As the digital media showed, some of the members of the Savarna community from Hathras and the villages in the vicinity were seen pronouncing the judgment, thus unilaterally acquitting all the four accused. These proceedings were held in the very presence of the police. When their act of discrimination became too stark favouring the Savarnas, the police were forced to take action against the Savarna members who did violate the curfew order under Section 144. This shows that the penal power lies not in the post facto action of the police but in the Savarna’s social confidence to violate the curfew order. The power of caste thus makes the Savarnas co-sovereigns with the law enforcers such as the police. The upper-caste people becoming co-sovereigns does have serious implication for the future of the justice system. Co-sovereignty seems to undermine the possibility of harnessing the ethos of justice.

What is the ethos of justice? Ethos is societal; societal resources that have to be collectively nurtured by the enlightened citizen of India. This can be done with the presence of moral conditions; conditions that are constitutive of such ethos. These conditions include the conversion of a caste person into a citizen; the citizen’s capacity to develop willingness to recognise the burden of the judicial judgment that is likely to go against the accused and consequently against the collective interest of the community, in the present case the Savarna community.

Such ethos demands that the Savarnas as the law-abiding citizen should reconcile with the consequences of the criminal of such a rape allegedly committed by the culprit, in this case the four members who incidentally belong to a Savarna caste. The ethos of justice further expects from the citizens that they be reasonable to share with others, including the Dalits, the commitment to due process of law. This commitment motivates the citizens to respect the universal principle of justice. This universally neutral principle safeguards everyone’s, including the Savarnas’, right to feel safe and secure.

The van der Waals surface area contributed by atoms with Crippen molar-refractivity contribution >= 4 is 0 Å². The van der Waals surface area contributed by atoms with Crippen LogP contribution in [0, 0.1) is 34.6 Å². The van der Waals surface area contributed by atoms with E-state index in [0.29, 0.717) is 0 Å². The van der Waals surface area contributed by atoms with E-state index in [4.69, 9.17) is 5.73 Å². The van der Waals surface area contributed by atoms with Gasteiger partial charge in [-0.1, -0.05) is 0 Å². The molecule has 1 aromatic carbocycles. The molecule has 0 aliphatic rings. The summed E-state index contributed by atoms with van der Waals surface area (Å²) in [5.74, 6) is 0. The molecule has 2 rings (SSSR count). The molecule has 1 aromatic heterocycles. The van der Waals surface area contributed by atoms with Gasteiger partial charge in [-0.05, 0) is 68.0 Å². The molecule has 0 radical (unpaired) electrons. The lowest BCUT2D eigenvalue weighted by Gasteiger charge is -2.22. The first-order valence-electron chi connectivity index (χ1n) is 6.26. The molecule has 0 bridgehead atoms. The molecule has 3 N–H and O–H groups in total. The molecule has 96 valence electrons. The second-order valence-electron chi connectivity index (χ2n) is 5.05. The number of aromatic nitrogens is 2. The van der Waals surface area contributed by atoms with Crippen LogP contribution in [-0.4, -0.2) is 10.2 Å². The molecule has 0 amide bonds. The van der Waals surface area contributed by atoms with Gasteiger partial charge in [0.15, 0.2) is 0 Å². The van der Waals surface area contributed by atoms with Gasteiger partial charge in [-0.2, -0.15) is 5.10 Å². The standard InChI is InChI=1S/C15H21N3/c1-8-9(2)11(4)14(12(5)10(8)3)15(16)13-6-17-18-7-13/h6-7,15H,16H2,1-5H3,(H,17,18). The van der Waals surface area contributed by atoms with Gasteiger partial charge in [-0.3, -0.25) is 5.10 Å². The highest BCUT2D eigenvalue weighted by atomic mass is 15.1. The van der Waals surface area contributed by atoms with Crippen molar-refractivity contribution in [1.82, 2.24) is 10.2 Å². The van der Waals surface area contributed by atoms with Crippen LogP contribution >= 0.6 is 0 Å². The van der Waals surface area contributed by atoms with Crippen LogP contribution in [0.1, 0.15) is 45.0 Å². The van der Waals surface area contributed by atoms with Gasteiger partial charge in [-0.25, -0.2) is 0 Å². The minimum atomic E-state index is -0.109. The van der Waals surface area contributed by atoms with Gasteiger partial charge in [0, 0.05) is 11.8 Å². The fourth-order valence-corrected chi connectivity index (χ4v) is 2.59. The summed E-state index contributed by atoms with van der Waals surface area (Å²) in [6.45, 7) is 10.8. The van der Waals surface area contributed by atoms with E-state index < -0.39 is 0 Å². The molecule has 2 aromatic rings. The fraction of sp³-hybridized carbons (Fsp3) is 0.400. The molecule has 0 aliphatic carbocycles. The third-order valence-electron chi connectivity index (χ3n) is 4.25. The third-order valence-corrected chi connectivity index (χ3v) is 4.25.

In this regard, what we need to consider is the fact that the Dalits in India in general and that of Hathras in particular are asking the Savarnas to reciprocally recognise the former’s right to live their life with social safety and human dignity. We should also remember that the Dalits are not asking for special rights for themselves because their rights are as human as Nirbhaya’s. Thus, their appeal for equality of rights is morally minimum. This appeal for its effective realisation depends on the Savarnas’ moral commitment to the judicial system. Savarnas’ commitment does not result from their sense of social generosity. This is because justice is a common good that needs to be protected by both the Savarnas and the Dalits collectively. Justice as a common good should therefore motivate the Savarnas to respect such a commitment. And as a part of fulfilling this commitment, they are expected to refrain from diluting the concrete evidence or putting it into a zone of ambiguity by adding surplus details to the genuine narratives of the rape atrocity. This concern has validity not just in the immediate tragic experience of Hathras, but has been generally true in other cases as well.

 

Updated On : 20th Oct, 2020